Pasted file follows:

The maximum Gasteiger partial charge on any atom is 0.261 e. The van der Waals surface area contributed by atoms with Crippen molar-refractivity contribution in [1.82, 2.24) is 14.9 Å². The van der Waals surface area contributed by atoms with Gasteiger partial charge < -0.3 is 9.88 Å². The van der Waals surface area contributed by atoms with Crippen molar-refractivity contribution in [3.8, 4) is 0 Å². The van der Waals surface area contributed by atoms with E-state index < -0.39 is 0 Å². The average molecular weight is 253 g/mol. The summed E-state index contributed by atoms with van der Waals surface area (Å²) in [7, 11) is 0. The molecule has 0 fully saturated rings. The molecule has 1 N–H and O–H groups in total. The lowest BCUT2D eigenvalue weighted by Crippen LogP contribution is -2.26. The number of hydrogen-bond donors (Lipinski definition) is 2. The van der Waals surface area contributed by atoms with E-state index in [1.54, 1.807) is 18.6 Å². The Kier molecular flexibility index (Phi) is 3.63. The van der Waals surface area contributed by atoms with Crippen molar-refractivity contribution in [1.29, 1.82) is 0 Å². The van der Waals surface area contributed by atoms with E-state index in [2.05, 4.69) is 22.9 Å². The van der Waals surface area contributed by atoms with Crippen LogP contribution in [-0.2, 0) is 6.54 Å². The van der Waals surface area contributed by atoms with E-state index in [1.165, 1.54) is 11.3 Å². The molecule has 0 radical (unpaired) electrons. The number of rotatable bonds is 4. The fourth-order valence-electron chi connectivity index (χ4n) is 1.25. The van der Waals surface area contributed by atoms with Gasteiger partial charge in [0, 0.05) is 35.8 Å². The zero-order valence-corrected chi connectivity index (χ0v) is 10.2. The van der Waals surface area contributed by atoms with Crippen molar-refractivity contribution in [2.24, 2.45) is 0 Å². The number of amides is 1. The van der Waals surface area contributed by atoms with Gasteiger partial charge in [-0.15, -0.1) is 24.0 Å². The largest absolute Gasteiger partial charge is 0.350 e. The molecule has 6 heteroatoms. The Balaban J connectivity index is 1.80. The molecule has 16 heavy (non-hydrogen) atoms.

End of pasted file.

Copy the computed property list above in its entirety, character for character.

The maximum Gasteiger partial charge on any atom is 0.261 e. The van der Waals surface area contributed by atoms with Crippen molar-refractivity contribution in [1.82, 2.24) is 14.9 Å². The van der Waals surface area contributed by atoms with Gasteiger partial charge < -0.3 is 9.88 Å². The van der Waals surface area contributed by atoms with Crippen molar-refractivity contribution in [3.8, 4) is 0 Å². The van der Waals surface area contributed by atoms with E-state index < -0.39 is 0 Å². The average molecular weight is 253 g/mol. The summed E-state index contributed by atoms with van der Waals surface area (Å²) in [7, 11) is 0. The molecule has 0 fully saturated rings. The molecule has 1 N–H and O–H groups in total. The lowest BCUT2D eigenvalue weighted by Crippen LogP contribution is -2.26. The number of hydrogen-bond donors (Lipinski definition) is 2. The van der Waals surface area contributed by atoms with E-state index in [1.54, 1.807) is 18.6 Å². The Kier molecular flexibility index (Phi) is 3.63. The van der Waals surface area contributed by atoms with Crippen molar-refractivity contribution in [1.29, 1.82) is 0 Å². The van der Waals surface area contributed by atoms with E-state index in [2.05, 4.69) is 22.9 Å². The van der Waals surface area contributed by atoms with Crippen LogP contribution in [-0.2, 0) is 6.54 Å². The van der Waals surface area contributed by atoms with E-state index in [1.165, 1.54) is 11.3 Å². The molecule has 0 radical (unpaired) electrons. The number of rotatable bonds is 4. The fourth-order valence-electron chi connectivity index (χ4n) is 1.25. The van der Waals surface area contributed by atoms with Gasteiger partial charge in [0, 0.05) is 35.8 Å². The zero-order valence-corrected chi connectivity index (χ0v) is 10.2. The van der Waals surface area contributed by atoms with Crippen molar-refractivity contribution in [2.24, 2.45) is 0 Å². The number of amides is 1. The van der Waals surface area contributed by atoms with Gasteiger partial charge in [-0.15, -0.1) is 24.0 Å². The largest absolute Gasteiger partial charge is 0.350 e. The molecule has 6 heteroatoms. The Balaban J connectivity index is 1.80. The molecule has 16 heavy (non-hydrogen) atoms.